To generate awareness will there be more events, activities and publicity?
We plan to use multiple avenues. That includes traditional and social media, and some would be event-focused, using the opportunities created by the various dialogues and so on, which are being envisaged by the enhanced partnership. I also hope to head home to New Zealand to spread the good word around the country to make sure that New Zealand businesses, and New Zealanders generally, are aware of the opportunities they can take forward from here.

How large is the New Zealand community here in Singapore?  How does your mission engage with them?
We don’t have exact numbers, but it’s our estimate that there are about 4,000 New Zealand residents here for various reasons in Singapore. So we connect with them in a number of ways through the New Zealand Chambers of Commerce and the Australia-New Zealand Association; we also look forward to opportunities to have contacts with New Zealand residents here in small or larger groups. Each year we have a celebration of Waitangi Day, our National Day, which is in February, that we do in conjunction with a school here. It’s a bit of a family fun day that is very well received by the community.

As NZ’s representative here, what would be your message to Singaporeans now that this treaty is in place?
I think, often, internationally, when people think of New Zealand they think of sheep and Lord of the Rings. I want people to not just think of those things, but to think of New Zealand as a sophisticated, innovative and creative economy and society, full of warm hearted people who love to engage with visitors; so if you think about sheep, what sits behind it is our focus on food…our primary production and what those sheep and cows produce. And if you think of Lord of the Rings, what sits behind that is not just the beautiful scenery; it’s also the cutting edge technology that brought a fantasy world to the screen and connected with people all over the globe. So it’s what sits behind the top of the mind that I want people to be thinking about when it comes to New Zealand.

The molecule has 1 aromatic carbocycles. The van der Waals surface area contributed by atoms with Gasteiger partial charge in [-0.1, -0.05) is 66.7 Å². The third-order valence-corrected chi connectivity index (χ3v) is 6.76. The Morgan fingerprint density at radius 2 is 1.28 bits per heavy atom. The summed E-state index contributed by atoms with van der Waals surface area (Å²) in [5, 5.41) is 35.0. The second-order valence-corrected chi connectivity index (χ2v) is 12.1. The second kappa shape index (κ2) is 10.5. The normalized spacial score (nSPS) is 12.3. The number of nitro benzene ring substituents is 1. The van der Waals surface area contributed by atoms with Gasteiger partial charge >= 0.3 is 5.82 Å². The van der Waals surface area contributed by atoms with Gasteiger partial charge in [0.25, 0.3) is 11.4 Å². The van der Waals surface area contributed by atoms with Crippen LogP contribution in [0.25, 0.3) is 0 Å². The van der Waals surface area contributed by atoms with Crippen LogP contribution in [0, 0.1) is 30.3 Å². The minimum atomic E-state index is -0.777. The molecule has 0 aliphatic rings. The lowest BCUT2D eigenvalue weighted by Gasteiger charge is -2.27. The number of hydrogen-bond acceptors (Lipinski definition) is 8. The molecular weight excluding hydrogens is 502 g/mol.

Coming back to the balance in trade between New Zealand and Singapore; in whose favour does it sway?
Singapore is a significant trading partner for New Zealand and the 10th largest investor in New Zealand. I don’t have the exact figures on hand for the balance in trade between our two countries but this two way trade between us was a little over $ 5 billion in 2018. So it’s quite significant.

Do you want to invite more Singapore investors to New Zealand? Which areas have the most attractive opportunities in your thinking?
There are many opportunities for Singaporeans, for investment, e.g. in hotels and property. There’s a lot of interest and activity in this already, so that’s a natural way for people to begin. There are other opportunities in fintech and agritech and other such areas.

There are a lot of Singaporean students who rank New Zealand high in their choice for study, will education be another area of focus? 
That comes under the broad heading of people-to-people links. We are definitely looking at this. Education in New Zealand is part of our office here and they would export New Zealand as a destination for education. So that’s again a big focus area for us. Slightly related to this is that we are looking at a working holiday scheme which is always of interest to young people, particularly when they complete their studies.

That is a good initiative. I had read about a visa-free holiday. Could you please elaborate on this?
Yes. That was another outcome of the enhanced partnership agreement. The initiative of the 30-day limit of visa-free travel will increase from 30 days to 90 days. That’s a very important advancement to also enhance the ability of travellers to use smart gates, which is a nice way to enter countries— an easier way than queuing up for immigration.

Do you envisage more flights going from Singapore to New Zealand?